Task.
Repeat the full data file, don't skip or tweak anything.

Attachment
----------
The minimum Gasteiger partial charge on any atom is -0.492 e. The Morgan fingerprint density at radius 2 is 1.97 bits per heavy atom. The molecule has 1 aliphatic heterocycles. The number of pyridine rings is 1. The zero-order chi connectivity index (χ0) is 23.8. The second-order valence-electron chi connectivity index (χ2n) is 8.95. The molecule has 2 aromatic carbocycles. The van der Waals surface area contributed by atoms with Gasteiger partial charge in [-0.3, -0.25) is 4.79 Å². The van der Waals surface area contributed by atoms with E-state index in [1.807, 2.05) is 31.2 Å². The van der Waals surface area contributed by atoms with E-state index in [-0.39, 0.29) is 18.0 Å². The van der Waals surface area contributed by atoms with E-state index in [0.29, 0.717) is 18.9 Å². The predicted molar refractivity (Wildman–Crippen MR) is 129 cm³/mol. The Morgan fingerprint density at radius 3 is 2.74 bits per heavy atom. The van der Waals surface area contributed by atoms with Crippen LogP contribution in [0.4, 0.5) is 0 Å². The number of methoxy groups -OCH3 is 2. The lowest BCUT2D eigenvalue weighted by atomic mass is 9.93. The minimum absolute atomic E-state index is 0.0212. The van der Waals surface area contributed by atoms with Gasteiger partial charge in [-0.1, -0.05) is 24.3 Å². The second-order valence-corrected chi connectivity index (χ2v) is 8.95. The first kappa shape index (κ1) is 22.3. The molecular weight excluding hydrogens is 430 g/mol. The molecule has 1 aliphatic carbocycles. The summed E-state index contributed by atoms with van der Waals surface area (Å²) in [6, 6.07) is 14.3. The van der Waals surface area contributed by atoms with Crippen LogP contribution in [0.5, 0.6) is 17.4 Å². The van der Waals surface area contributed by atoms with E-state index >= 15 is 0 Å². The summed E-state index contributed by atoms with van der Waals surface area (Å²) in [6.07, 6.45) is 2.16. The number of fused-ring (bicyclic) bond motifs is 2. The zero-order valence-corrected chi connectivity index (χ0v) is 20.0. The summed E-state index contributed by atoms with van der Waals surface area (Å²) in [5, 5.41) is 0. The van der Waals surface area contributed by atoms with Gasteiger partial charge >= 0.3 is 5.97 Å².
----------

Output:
The minimum Gasteiger partial charge on any atom is -0.492 e. The Morgan fingerprint density at radius 2 is 1.97 bits per heavy atom. The molecule has 1 aliphatic heterocycles. The number of pyridine rings is 1. The zero-order chi connectivity index (χ0) is 23.8. The second-order valence-electron chi connectivity index (χ2n) is 8.95. The molecule has 2 aromatic carbocycles. The van der Waals surface area contributed by atoms with Gasteiger partial charge in [-0.3, -0.25) is 4.79 Å². The van der Waals surface area contributed by atoms with E-state index in [1.807, 2.05) is 31.2 Å². The van der Waals surface area contributed by atoms with E-state index in [-0.39, 0.29) is 18.0 Å². The van der Waals surface area contributed by atoms with E-state index in [0.29, 0.717) is 18.9 Å². The predicted molar refractivity (Wildman–Crippen MR) is 129 cm³/mol. The Morgan fingerprint density at radius 3 is 2.74 bits per heavy atom. The van der Waals surface area contributed by atoms with Crippen LogP contribution in [0.4, 0.5) is 0 Å². The number of methoxy groups -OCH3 is 2. The lowest BCUT2D eigenvalue weighted by atomic mass is 9.93. The minimum absolute atomic E-state index is 0.0212. The van der Waals surface area contributed by atoms with Gasteiger partial charge in [-0.1, -0.05) is 24.3 Å². The second-order valence-corrected chi connectivity index (χ2v) is 8.95. The first kappa shape index (κ1) is 22.3. The molecular weight excluding hydrogens is 430 g/mol. The molecule has 1 aliphatic carbocycles. The summed E-state index contributed by atoms with van der Waals surface area (Å²) in [6, 6.07) is 14.3. The van der Waals surface area contributed by atoms with Crippen LogP contribution in [0.5, 0.6) is 17.4 Å². The van der Waals surface area contributed by atoms with E-state index >= 15 is 0 Å². The summed E-state index contributed by atoms with van der Waals surface area (Å²) in [6.07, 6.45) is 2.16. The number of fused-ring (bicyclic) bond motifs is 2. The zero-order valence-corrected chi connectivity index (χ0v) is 20.0. The summed E-state index contributed by atoms with van der Waals surface area (Å²) in [5, 5.41) is 0. The van der Waals surface area contributed by atoms with Gasteiger partial charge >= 0.3 is 5.97 Å².